Good Morning. Happy Monday.
I don't know what the weather was like this weekend where you live, but here in the DC/Baltimore metro area we finally had a change of pace from snow and ice: SUN! Every field was occupied with some sort of sporting event or recreational activity...mostly lacrosse where I live near Annapolis. After a good run and few hours of lax, I feel recharged and ready to go for a productive week ahead---I hope you do too. Here is a quote to get you motivated if you're dragging a bit:
"Even if you're on the right track, you'll get run over if you just sit there" -Oklahoma's favorite son, Will Rodgers
Ok. Wake up now. Time to get your purchase market campaign perfected.
The Week That Was....
The bond market spent the week chopping around a confined range in preparation for the all important monthly read on the health of the labor market: the EMPLOYMENT SITUATION REPORT. Thanks to economist forecasts and government warnings for wintry weather payrolls weakness (and a Fannie Mae tapebomb), the long end of the yield curve managed to outperform the short end. While intraday price chopatility and several reprices for the worse (and better) created the perception of a busily traded marketplace...overall attendance remained low ahead of Friday's NFP print.
When the big day came most of us were surprised to see that foul weather had not made a noticeable impression on payrolls as only 36,000 jobs were lost in February. When accounting for positive revisions made to December data...only 1,000 jobs have been lost over the past three months!
The reaction in rates markets: after spending most of the week testing the most aggressive levels of 2010, flight to safety positions (and new flatteners) were unwound and benchmark yields quickly ticked up 6bps. BUY THE RUMOR, SELL THE NEWS seemed like an appropriate explanation...but the rumor was wrong and the news was much better than expected...so BUY THE RUMOR, SELL THE RUMOR might be a better description. While benchmark 10s ended the week higher in yield, "rate sheet influential" MBS prices managed to maintain status quo. MG described the outperformance of "rate sheet influential" MBS as a "Stunning Display of Courage Under Fire"
This is what we mean by "outperformace: TIGHTER YIELD SPREADS
The 3.625% coupon bearing 10 year Treasury note went out -0-21 at 99-16 yielding 3.685% on Friday...up 6.6bps on the week. The FN 4.0 was -0-13 at 98-07, 1/32 lower in price on the week. The FN 4.5 was -0-06 at 101-07, up 5/32 in price on the week (5pm vs. 5pm) and the secondary market current coupon went out at 4.297%, below the previous Friday close of 4.306% . By the way...while the rates market battled whispers of a hugely negative employment report, stock traders ignored the chatter and extended the recent recovery rally (in low volume):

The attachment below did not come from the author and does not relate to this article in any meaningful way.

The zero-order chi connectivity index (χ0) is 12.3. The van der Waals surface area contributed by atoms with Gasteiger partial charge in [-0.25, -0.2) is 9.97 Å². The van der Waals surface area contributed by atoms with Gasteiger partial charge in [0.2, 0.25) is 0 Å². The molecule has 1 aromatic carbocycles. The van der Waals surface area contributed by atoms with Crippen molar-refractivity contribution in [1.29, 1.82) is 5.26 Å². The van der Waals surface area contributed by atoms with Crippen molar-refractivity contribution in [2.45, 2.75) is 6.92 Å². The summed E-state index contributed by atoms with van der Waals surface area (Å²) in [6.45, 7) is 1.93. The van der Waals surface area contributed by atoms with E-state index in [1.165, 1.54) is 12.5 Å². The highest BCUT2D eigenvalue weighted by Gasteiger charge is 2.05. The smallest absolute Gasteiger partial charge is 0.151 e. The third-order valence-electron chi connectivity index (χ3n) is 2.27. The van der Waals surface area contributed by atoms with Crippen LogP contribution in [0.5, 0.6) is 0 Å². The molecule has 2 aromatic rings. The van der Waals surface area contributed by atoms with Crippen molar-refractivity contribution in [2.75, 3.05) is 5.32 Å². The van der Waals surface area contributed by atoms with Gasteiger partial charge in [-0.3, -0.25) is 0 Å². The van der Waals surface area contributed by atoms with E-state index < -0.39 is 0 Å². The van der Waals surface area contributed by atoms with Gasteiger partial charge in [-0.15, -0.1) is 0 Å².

The Week Ahead...
Besides some off the radar releases, the econ calendar is essentially empty this week. Retail Sales is the only data with the ability to have an intermediate term effect on the market. Besides that, we will be following ongoing discussions on who will fill the soon to be empty seat of Fed Vice-Chairman Donald Kohn, who announced his resignation in late February. Market participants are anxious to know whether or not an inflation hawk or inflation dove will be appointed to the Fed. READ MORE.
I recommend READING THE WEEK AHEAD post. Oh, there is one "event" I will keep quiet about for now. I refrain only to leave the door open for some trickery later in the week. MUHUHAHAHAHAHAHAAH (my evil-doer laugh).
With scheduled data at a minimum...rates traders will be left to price in concessions to the yield curve for this week's round of Treasury auctions. We get $40 billion 3s on Tuesday, $21 billion 10s on Wednesday, and $13 billion 30s on Thursday. With that in mind, after several failed attempts to break below the 50% retrace pivot, the 10 yr note is extending the move higher that began on Friday. Trading volume is low and the 2s/10s yield curve is 3 basis points steeper...
In regards to mortgages, as previously mentioned, "rate sheet influential" MBS coupons greatly outperformed their benchmark big brothers last week. In fact yield spreads tightened so much that we are nervous they will UNTIGHTEN a few basis points this week. This means there is limited room for mortgage-backed's valuations to hold at currently uber-rich yield spread valuations. If TSYs sell, the best we can really hope for is that "rate sheet influential" MBS yields play follow the leader instead of gapping out vs. TSYs. Do not confuse yield spreads with prices: READ THIS POST FOR MORE BACKGROUND
There is support to lean on against expected widening in MBS yields spreads though. While Freddie's delinquency buyouts are basically behind us, Fannie Mae's forced buyouts have yet to hit the tape. This puts pressure on traders to tread cautiously on FN "up in coupon" positions...which could fuel a "down in coupon" bid and help "rate sheet influential" MBS coupons maintain spread valuation stability. Adding to that sentiment are looming prepay reinvestments and monthly settlement (muhuhahaha hint hint).
This has been the case so far today as mortgages are lower in price but tighter in yield spread (theoretically its normal for current coupon MBS to tighten as TSY yields rise)
The FN 4.0 is-0-03 at 98-04 yielding 4.18% and the FN 4.5 is -0-03 at 101-03 yielding 4.379%. The secondary market current coupon is 4.309%. The secondary market current coupon is STILL TIGHTER vs. TSYs. Here is my scorecard: +59.3bps over the 10 yr TSY yield and +54.7bps over the 10 yr swap rate. Trading flows in the TBA MBS market have been slow so far...
My target pivot point is still 100-28
REPRICES FOR THE WORSE START IF THE FN 4.5 BREAKS DOWN BELOW 100-28.
REPRICES FOR THE BETTER AROUND 101-10
The dollar index is weaker, oil prices are more expensive, and stocks are up marginally.